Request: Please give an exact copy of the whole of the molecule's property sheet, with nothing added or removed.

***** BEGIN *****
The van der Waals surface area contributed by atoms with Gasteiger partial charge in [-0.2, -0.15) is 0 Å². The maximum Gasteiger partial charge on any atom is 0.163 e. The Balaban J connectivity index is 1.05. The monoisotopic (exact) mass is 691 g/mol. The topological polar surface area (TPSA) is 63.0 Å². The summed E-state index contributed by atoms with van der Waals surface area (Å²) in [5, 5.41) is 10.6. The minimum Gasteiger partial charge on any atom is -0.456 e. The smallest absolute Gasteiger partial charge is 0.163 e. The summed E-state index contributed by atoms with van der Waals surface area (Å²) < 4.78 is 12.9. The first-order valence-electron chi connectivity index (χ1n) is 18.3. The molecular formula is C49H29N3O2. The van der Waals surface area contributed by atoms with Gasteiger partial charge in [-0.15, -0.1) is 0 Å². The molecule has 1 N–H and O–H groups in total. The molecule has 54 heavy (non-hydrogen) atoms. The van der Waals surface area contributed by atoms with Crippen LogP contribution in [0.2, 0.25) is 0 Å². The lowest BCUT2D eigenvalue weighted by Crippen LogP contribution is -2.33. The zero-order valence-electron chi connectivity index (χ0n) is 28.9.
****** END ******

The van der Waals surface area contributed by atoms with Gasteiger partial charge in [-0.2, -0.15) is 0 Å². The maximum Gasteiger partial charge on any atom is 0.163 e. The Balaban J connectivity index is 1.05. The monoisotopic (exact) mass is 691 g/mol. The topological polar surface area (TPSA) is 63.0 Å². The summed E-state index contributed by atoms with van der Waals surface area (Å²) in [5, 5.41) is 10.6. The minimum Gasteiger partial charge on any atom is -0.456 e. The smallest absolute Gasteiger partial charge is 0.163 e. The summed E-state index contributed by atoms with van der Waals surface area (Å²) < 4.78 is 12.9. The first-order valence-electron chi connectivity index (χ1n) is 18.3. The molecular formula is C49H29N3O2. The van der Waals surface area contributed by atoms with Gasteiger partial charge in [-0.15, -0.1) is 0 Å². The molecule has 1 N–H and O–H groups in total. The molecule has 54 heavy (non-hydrogen) atoms. The van der Waals surface area contributed by atoms with Crippen LogP contribution in [0.2, 0.25) is 0 Å². The lowest BCUT2D eigenvalue weighted by Crippen LogP contribution is -2.33. The zero-order valence-electron chi connectivity index (χ0n) is 28.9.